Angry teens

Anger is really a secondary emotion. This means that another emotion is lying beneath, such as a feeling of injustice, hurt, fear, shame, guilt, etc. When parents and teens can identify these underlying feelings, there is more chance of a) aggressive feelings dissolving away, and b) the problem being sorted out effectively as people's needs are more likely to be met.

Parents can provide a role model to help teens identify feelings by clearly spelling out their own underlying feelings when they are stressed. Here is an example scenario:

Your teen comes in very late from a night out. You are tempted to greet them with an angry outburst, “How dare you!…You are grounded for a year!” etc etc. Actually your underlying feeling is FEAR, as you were terrified for hours that something had happened to your child. If you say: ”Oh thank God, I was so worried! I was terrified something had happened to you!”, then your teen learns more about feelings and more about the effect of their behaviour on others. This leaves the door open for agreeing a solution which is mutually acceptable to avoid this FEAR the next time they go out.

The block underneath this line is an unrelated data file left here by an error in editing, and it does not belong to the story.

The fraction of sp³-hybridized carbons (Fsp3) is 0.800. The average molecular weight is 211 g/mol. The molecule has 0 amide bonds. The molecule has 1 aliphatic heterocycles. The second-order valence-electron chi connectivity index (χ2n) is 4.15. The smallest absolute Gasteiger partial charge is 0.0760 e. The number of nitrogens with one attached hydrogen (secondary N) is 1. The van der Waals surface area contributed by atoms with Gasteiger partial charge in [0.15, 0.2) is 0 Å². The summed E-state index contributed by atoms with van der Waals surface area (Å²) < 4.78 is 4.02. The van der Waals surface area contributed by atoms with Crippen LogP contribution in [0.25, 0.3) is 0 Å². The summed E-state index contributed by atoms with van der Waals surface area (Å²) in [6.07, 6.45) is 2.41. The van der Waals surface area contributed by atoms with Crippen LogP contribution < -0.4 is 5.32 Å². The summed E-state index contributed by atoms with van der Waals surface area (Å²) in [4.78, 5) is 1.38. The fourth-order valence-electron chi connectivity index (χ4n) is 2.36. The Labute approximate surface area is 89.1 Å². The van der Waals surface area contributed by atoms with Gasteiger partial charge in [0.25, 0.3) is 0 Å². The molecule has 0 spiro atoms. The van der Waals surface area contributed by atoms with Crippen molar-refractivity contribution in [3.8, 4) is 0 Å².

Sometimes parents may be providing negative role models.Teens who are angry and aggressive may be copying the behaviour of adults around them. Parents need to be aware of how they operate when their own needs are not being met. And what messages about behaviour did they learn from their own parents?

Most families can identify typical ‘flashpoints’, when aggressive episodes are likely to be triggered. Talking about these calmly IN ADVANCE when both parties are relaxed can help the family to avoid them in the future. Finding mutually acceptable strategies to avoid flashpoints encourages children to learn cooperation and respect.

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Written by Virginia Sherborne MBACP (Accred.)

I am a qualified counsellor and Accredited member of the BACP, seeing clients at Wellforce in the centre of Sheffield. I have specialist training in bereavement, rape/sexual abuse, trauma and parenting. My clients include young people as well as adults.
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Written by Virginia Sherborne MBACP (Accred.)

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